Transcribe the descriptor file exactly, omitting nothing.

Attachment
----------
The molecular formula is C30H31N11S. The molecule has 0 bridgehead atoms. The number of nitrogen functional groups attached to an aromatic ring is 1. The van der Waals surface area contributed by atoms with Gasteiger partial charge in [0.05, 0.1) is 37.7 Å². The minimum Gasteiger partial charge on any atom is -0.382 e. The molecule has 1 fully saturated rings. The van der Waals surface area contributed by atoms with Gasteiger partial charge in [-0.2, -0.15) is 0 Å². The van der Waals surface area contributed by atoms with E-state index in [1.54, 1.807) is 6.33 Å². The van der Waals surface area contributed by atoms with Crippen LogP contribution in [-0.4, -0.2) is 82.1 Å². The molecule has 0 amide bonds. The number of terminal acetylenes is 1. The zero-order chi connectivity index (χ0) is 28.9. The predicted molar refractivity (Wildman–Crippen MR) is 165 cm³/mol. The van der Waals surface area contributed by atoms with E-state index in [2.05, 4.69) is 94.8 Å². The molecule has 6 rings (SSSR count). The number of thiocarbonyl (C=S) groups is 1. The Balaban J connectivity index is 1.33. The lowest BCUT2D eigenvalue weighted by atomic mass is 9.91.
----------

The molecular formula is C30H31N11S. The molecule has 0 bridgehead atoms. The number of nitrogen functional groups attached to an aromatic ring is 1. The van der Waals surface area contributed by atoms with Gasteiger partial charge in [0.05, 0.1) is 37.7 Å². The minimum Gasteiger partial charge on any atom is -0.382 e. The molecule has 1 fully saturated rings. The van der Waals surface area contributed by atoms with Gasteiger partial charge in [-0.2, -0.15) is 0 Å². The van der Waals surface area contributed by atoms with E-state index in [1.54, 1.807) is 6.33 Å². The van der Waals surface area contributed by atoms with Crippen LogP contribution in [-0.4, -0.2) is 82.1 Å². The molecule has 0 amide bonds. The number of terminal acetylenes is 1. The zero-order chi connectivity index (χ0) is 28.9. The predicted molar refractivity (Wildman–Crippen MR) is 165 cm³/mol. The van der Waals surface area contributed by atoms with E-state index in [2.05, 4.69) is 94.8 Å². The molecule has 6 rings (SSSR count). The number of thiocarbonyl (C=S) groups is 1. The Balaban J connectivity index is 1.33. The lowest BCUT2D eigenvalue weighted by atomic mass is 9.91.